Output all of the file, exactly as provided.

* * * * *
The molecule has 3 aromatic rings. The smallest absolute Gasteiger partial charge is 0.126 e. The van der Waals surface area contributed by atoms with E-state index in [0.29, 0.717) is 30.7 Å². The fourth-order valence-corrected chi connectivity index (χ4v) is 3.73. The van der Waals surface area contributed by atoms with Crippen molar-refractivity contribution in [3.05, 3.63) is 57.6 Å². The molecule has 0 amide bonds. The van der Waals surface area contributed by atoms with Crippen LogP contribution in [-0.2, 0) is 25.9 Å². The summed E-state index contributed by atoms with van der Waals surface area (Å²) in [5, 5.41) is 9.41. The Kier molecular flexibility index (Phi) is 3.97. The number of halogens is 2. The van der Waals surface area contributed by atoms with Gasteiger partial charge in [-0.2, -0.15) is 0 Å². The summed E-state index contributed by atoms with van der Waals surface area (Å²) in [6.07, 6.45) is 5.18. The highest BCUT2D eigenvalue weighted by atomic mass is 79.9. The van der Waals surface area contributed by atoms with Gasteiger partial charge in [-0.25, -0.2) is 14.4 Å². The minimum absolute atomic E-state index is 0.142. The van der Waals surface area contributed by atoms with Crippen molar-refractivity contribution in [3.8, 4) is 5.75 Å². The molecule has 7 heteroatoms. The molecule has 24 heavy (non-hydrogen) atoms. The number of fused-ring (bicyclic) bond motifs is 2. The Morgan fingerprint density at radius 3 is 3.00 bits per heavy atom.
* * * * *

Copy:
The molecule has 3 aromatic rings. The smallest absolute Gasteiger partial charge is 0.126 e. The van der Waals surface area contributed by atoms with E-state index in [0.29, 0.717) is 30.7 Å². The fourth-order valence-corrected chi connectivity index (χ4v) is 3.73. The van der Waals surface area contributed by atoms with Crippen molar-refractivity contribution in [3.05, 3.63) is 57.6 Å². The molecule has 0 amide bonds. The van der Waals surface area contributed by atoms with Crippen LogP contribution in [-0.2, 0) is 25.9 Å². The summed E-state index contributed by atoms with van der Waals surface area (Å²) in [5, 5.41) is 9.41. The Kier molecular flexibility index (Phi) is 3.97. The number of halogens is 2. The van der Waals surface area contributed by atoms with Gasteiger partial charge in [-0.2, -0.15) is 0 Å². The summed E-state index contributed by atoms with van der Waals surface area (Å²) in [6.07, 6.45) is 5.18. The highest BCUT2D eigenvalue weighted by atomic mass is 79.9. The van der Waals surface area contributed by atoms with Gasteiger partial charge in [-0.25, -0.2) is 14.4 Å². The minimum absolute atomic E-state index is 0.142. The van der Waals surface area contributed by atoms with Crippen molar-refractivity contribution in [3.8, 4) is 5.75 Å². The molecule has 7 heteroatoms. The molecule has 24 heavy (non-hydrogen) atoms. The number of fused-ring (bicyclic) bond motifs is 2. The Morgan fingerprint density at radius 3 is 3.00 bits per heavy atom.